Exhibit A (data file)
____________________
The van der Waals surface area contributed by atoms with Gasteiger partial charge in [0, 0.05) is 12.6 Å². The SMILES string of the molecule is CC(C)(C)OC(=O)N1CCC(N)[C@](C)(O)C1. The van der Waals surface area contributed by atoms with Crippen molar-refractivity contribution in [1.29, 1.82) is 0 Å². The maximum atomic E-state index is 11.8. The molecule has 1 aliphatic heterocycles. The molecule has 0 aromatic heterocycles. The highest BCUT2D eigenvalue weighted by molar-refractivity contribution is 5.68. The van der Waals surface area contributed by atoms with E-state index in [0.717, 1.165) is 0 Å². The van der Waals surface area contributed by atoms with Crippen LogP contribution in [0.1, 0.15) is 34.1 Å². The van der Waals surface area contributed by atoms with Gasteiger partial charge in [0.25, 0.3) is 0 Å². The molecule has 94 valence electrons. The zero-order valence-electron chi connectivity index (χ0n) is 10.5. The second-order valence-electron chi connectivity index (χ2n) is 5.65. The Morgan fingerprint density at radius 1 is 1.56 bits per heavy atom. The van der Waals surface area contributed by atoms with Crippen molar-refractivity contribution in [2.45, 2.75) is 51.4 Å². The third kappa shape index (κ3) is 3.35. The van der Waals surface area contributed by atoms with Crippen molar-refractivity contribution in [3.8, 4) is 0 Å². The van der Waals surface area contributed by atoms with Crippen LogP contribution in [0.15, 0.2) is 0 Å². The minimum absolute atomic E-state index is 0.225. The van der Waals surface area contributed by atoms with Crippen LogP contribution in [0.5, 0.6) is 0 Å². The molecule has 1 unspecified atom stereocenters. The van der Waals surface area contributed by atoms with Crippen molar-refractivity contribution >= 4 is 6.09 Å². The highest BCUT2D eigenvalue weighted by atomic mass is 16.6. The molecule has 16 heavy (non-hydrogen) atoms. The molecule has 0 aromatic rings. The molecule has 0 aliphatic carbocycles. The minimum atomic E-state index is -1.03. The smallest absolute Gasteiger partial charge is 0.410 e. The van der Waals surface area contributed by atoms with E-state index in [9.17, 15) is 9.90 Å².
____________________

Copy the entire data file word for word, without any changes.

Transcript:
The van der Waals surface area contributed by atoms with Gasteiger partial charge in [0, 0.05) is 12.6 Å². The SMILES string of the molecule is CC(C)(C)OC(=O)N1CCC(N)[C@](C)(O)C1. The van der Waals surface area contributed by atoms with Crippen molar-refractivity contribution in [1.29, 1.82) is 0 Å². The maximum atomic E-state index is 11.8. The molecule has 1 aliphatic heterocycles. The molecule has 0 aromatic heterocycles. The highest BCUT2D eigenvalue weighted by molar-refractivity contribution is 5.68. The van der Waals surface area contributed by atoms with E-state index in [0.717, 1.165) is 0 Å². The van der Waals surface area contributed by atoms with Crippen LogP contribution in [0.1, 0.15) is 34.1 Å². The van der Waals surface area contributed by atoms with Gasteiger partial charge in [0.25, 0.3) is 0 Å². The molecule has 94 valence electrons. The zero-order valence-electron chi connectivity index (χ0n) is 10.5. The second-order valence-electron chi connectivity index (χ2n) is 5.65. The Morgan fingerprint density at radius 1 is 1.56 bits per heavy atom. The van der Waals surface area contributed by atoms with Crippen molar-refractivity contribution in [2.45, 2.75) is 51.4 Å². The third kappa shape index (κ3) is 3.35. The van der Waals surface area contributed by atoms with Crippen molar-refractivity contribution in [3.8, 4) is 0 Å². The van der Waals surface area contributed by atoms with Crippen LogP contribution in [0.15, 0.2) is 0 Å². The minimum absolute atomic E-state index is 0.225. The van der Waals surface area contributed by atoms with Crippen LogP contribution in [0.5, 0.6) is 0 Å². The molecule has 1 unspecified atom stereocenters. The van der Waals surface area contributed by atoms with Crippen molar-refractivity contribution >= 4 is 6.09 Å². The highest BCUT2D eigenvalue weighted by atomic mass is 16.6. The molecule has 16 heavy (non-hydrogen) atoms. The molecule has 0 aromatic rings. The molecule has 0 aliphatic carbocycles. The minimum atomic E-state index is -1.03. The smallest absolute Gasteiger partial charge is 0.410 e. The van der Waals surface area contributed by atoms with E-state index in [9.17, 15) is 9.90 Å².